MI6 caught up with Ben Macintyre, author of the new book "For Your Eyes Only: Ian Fleming + James Bond" in collaboration with the Imperial War Museum...

Ben Macintyre Interview
9th June 2008

How did you become a writer/journalist?
I was doing a post graduate degree in America, and to make ends met I started freelancing for British newspapers. That is where it started, my first jobs were all abroad really, I was a New York correspondent and then Paris correspondent and Washington correspondent for The Times. While I was abroad I started writing books as well. I had written one before I went to New York and than did one every few years while I was out there. The Ian Fleming book is a departure for me really because, most of the books I’ve done, I’ve done six in all been narrative driven history books. They are taking real people and real events and telling there stories in a narrative way. So the James Bond book is a one off for me.

How did you come to work on the "For Your Eyes Only: Ian Fleming + James Bond" book for the Imperial War Museum exhibition?
Basically it was a partnership with the Imperial War Museum, they helped me by providing lots of the research and lots of expertise and we exchanged notes as we went along. A lot of their ideas appear in the text and I expect a fair bit of stuff appears in the exhibition.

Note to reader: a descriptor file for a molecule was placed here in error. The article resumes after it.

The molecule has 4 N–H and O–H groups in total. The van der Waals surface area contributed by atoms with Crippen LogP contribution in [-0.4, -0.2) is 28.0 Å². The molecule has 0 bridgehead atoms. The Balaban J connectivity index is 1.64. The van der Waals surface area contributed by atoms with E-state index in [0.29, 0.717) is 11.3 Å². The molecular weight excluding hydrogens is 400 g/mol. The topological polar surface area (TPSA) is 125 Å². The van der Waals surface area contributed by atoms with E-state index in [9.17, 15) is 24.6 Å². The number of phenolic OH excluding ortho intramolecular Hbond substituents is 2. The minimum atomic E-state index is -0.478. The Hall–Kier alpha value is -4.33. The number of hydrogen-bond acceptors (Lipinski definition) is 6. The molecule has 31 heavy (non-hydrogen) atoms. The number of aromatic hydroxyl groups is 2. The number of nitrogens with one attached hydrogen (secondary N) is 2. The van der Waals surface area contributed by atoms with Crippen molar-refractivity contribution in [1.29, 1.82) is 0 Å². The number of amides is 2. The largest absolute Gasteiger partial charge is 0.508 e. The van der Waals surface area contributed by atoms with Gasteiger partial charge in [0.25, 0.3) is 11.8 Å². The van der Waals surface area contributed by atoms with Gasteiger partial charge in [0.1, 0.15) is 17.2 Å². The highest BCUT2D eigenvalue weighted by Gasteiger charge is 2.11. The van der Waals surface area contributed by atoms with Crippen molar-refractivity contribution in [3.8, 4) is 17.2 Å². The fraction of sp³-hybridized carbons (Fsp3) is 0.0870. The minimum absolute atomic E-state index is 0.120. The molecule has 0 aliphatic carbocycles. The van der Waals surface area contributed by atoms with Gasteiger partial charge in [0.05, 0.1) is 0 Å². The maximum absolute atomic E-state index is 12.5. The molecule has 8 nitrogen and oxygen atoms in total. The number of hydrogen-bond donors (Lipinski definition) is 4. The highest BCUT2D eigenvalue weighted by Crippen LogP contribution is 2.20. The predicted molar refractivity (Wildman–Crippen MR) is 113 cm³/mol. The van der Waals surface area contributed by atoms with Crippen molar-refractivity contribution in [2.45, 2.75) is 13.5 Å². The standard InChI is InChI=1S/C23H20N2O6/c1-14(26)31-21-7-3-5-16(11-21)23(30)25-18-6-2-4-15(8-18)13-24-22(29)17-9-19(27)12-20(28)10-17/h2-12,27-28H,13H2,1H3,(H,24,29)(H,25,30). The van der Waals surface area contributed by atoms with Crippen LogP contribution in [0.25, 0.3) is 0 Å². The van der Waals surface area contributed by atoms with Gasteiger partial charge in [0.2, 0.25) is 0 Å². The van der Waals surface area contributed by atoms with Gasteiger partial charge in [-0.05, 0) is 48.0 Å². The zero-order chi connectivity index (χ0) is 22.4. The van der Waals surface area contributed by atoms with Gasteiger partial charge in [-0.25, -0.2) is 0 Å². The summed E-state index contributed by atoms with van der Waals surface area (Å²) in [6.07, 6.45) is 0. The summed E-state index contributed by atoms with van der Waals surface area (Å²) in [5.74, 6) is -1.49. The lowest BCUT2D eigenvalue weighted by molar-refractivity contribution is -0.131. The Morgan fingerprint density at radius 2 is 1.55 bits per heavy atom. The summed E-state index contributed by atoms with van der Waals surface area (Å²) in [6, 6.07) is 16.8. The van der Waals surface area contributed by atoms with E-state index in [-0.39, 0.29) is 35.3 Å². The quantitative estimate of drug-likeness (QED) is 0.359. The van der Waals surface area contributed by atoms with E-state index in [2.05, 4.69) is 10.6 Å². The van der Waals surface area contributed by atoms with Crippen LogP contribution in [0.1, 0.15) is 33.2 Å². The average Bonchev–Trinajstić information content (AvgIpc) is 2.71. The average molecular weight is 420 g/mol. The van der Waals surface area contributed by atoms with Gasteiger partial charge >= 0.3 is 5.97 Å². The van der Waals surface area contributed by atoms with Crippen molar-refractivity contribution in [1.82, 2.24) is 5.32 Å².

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It was a partnership .I was approached about a year and a half ago now, I really think it was the Fleming family, who had read some of the things I had written about James Bond over the years and also they had read Agent ZigZag. I think as they through Agent ZigZag had done very well they thought that I would be a good name to attach to it. I was delighted, as it was a kind of side job for me, it was not one of my usually types of books, it was lovely to have a change of pace.

Above: Shots from the launch event of the Ian Fleming exhibition at the IWM.

How closely did you work with the museum to ensure what you wrote was relevant?
You’ve put your finger on one of the interesting things, the thing about working with a museum. What I was writing had to go to press considerably early than the museum who’s exhibition was not ready. So in a way it is a standalone book, it was invented before the exhibition had come into focus. Even though it accompanies the exhibition its by no means a catalogue of the exhibition. In a way I set myself my own brief for the book which was to try and work out where Ian Fleming ends and where James Bond begins. So it's the intersection between two lives: one real and one fictional. In a way that was the brief I came up with for myself. Obviously that is not the way the exhibition describes itself . In the end though both mesh together surprisingly well I think.

What did you think of the exhibition?
I loved the exhibition, and I think I would have to say that even if I didn’t think it, but I do think it. I think they’ve done a brilliant job, I think its got a wonderful range of material in it. It's intended to appeal to all ages and both sexes.